Media pick up …and re-Tweets?  For many issuers of press releases, media pick up is still the gold standard of desired outcomes.  But given how people consume information today, it’s worthwhile to think long and hard about re-defining what “media pick up” means to your organization.  What about that influential tweet mentioned a few paragraphs ago, and the spate of re-tweets it spawned.  What about the enthusiast blogger with a fast-growing following who is a fan of your brand?   As you plan to measure pick up, think in terms of total influence, and don’t leave any exposure on the table.

Measurable objectives:  One of the exciting things about today’s communication environment for PR professionals is that we’re finally able to make direct linkages between the messages we produce and real business outcomes.  Instead of staggering into the head honcho’s office with armloads of clip books, we can now point to web analytics that show traffic to a web page, downloads of a white paper, or the number of lead forms submitted.  However, you can’t have this happy experience if you don’t embed measurable calls to action into your press releases.

Social buzz and conversation – measured and benchmarked: “Buzz” isn’t an outcome we should really be talking about in a serious way.  In my opinion, there is a difference between “chatter” and “conversation.”    Sure, it’s nice when a press release you issue is tweeted and shared and liked and pinned – but (hopefully) its social life doesn’t end there.   To get a handle of the impact of your messages in the social sphere, keep tabs (and benchmark regularly) the key statistics that illustrate the real effect your messages are having in social channels, including:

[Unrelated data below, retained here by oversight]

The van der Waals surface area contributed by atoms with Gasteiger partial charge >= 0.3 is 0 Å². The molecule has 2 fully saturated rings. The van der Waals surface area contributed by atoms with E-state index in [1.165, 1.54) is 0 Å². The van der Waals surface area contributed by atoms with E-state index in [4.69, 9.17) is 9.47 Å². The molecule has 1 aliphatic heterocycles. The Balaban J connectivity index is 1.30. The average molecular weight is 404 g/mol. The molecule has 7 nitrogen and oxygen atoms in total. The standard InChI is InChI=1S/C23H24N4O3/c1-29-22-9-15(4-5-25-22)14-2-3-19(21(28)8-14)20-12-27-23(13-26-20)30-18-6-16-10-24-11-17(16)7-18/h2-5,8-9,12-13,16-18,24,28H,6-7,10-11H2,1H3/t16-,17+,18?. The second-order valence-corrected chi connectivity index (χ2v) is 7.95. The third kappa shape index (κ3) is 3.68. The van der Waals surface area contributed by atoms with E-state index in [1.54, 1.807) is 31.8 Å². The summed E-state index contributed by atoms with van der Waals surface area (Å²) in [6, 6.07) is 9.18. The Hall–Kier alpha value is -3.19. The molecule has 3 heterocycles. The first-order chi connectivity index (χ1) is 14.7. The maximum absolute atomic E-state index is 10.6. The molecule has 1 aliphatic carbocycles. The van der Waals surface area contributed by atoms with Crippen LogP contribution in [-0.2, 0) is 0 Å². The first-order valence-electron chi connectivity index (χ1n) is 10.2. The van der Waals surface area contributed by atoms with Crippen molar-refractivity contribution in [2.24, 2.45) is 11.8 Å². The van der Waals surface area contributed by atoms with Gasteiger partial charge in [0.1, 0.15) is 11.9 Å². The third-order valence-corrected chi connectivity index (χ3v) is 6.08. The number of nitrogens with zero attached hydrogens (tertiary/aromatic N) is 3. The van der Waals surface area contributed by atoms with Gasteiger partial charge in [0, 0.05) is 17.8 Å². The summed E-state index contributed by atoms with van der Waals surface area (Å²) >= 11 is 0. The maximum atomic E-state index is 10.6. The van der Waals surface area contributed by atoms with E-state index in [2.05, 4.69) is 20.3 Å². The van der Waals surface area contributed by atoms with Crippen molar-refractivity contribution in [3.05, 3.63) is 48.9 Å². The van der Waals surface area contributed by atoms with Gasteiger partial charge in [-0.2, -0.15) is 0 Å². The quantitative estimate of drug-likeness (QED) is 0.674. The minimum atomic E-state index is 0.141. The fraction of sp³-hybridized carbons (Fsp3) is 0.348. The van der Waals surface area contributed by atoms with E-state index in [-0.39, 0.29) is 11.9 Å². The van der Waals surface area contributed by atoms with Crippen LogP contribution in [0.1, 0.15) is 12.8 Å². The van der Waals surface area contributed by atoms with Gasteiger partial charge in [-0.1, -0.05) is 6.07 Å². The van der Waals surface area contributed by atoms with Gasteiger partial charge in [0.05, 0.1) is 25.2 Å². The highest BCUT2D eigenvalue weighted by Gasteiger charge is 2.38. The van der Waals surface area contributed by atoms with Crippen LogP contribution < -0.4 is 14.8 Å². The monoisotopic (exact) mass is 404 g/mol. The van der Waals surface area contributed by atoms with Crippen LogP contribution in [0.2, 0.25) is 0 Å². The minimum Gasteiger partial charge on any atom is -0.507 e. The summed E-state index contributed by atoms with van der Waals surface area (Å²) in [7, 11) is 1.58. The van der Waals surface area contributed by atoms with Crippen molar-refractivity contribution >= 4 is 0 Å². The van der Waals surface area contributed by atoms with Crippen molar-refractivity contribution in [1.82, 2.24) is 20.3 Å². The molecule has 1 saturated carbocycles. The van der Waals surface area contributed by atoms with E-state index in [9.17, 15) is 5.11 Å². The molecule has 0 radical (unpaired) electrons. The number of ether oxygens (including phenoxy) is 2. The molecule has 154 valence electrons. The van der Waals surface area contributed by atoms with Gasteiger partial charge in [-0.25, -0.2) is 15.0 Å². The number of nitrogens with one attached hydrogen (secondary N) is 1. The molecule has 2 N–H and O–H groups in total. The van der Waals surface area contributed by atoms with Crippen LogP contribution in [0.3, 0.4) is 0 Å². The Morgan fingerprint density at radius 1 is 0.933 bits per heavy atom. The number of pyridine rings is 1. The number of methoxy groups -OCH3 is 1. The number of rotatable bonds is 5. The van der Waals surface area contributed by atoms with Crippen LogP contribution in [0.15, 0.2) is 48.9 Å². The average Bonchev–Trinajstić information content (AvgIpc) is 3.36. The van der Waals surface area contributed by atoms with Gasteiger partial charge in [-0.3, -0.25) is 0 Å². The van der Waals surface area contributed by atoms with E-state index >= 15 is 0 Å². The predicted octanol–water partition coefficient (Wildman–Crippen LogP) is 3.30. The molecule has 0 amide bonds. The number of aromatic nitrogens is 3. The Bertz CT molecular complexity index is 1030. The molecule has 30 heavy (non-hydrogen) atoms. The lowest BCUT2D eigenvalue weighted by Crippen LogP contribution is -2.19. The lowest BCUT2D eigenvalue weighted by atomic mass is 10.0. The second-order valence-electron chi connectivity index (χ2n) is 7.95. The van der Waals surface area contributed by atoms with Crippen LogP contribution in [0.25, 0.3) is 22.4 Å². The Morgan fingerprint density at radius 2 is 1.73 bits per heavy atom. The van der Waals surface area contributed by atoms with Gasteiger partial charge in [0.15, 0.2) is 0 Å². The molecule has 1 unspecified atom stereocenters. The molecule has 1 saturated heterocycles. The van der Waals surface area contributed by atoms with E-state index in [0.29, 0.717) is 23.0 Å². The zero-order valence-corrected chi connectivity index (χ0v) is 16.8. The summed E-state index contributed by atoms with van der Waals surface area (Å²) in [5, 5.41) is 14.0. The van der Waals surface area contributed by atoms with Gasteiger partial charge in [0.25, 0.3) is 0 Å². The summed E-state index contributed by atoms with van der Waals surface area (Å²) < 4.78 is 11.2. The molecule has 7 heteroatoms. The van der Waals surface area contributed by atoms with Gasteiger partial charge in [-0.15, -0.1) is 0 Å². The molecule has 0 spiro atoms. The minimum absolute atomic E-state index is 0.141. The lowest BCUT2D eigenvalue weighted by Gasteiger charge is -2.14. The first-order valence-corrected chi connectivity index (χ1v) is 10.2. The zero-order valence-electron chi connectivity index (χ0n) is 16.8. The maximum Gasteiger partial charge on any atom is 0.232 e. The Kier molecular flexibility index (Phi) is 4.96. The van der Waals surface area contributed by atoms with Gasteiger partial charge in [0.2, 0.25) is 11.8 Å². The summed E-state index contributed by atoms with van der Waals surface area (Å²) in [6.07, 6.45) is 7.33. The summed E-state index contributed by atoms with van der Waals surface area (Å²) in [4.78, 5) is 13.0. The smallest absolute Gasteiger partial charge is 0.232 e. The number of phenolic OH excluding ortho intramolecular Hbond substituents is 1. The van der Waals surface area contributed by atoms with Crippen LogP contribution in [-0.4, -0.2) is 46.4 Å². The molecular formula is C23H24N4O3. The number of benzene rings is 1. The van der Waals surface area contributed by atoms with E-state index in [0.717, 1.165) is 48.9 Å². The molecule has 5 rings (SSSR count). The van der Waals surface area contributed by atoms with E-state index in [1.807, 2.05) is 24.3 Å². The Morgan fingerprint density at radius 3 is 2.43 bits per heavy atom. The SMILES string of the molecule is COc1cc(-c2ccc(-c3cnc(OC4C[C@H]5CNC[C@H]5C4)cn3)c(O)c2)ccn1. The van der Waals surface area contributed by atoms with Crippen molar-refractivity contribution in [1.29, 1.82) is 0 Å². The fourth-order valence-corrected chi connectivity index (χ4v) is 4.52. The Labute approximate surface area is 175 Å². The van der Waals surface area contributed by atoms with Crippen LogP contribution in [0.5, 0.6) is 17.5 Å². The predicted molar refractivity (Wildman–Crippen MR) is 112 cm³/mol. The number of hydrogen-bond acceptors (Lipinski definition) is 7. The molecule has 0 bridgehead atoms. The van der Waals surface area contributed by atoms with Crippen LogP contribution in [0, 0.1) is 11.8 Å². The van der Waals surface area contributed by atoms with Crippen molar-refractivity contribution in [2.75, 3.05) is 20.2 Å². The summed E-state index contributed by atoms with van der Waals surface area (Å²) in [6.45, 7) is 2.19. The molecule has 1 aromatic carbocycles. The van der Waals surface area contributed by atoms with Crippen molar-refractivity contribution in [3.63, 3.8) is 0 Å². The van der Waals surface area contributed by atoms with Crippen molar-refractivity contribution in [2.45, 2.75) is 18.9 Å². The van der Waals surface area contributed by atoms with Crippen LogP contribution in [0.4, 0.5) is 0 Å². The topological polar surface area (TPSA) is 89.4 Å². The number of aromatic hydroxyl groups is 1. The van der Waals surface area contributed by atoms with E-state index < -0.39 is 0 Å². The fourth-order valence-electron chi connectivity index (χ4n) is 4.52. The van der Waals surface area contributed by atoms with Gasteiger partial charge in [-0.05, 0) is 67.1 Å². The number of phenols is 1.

• Pay attention to engagement.  Are people clicking “follow” next to your brand’s handle on Twitter and then tuning you out? Or is your brand developing some real traction with the audience? Simply tracking the number of friends, fans and followers isn’t enough.  Instead, pay attention to the number of times your content is shared, the amount of traffic coming to your web site from social networks and the share of conversation your brand enjoys.  Sure, these numbers should increase as your fan base does.  However, keeping an eye on the ratios of fans to actions, for example, can give you real insight into how efficiently your organization is communicating.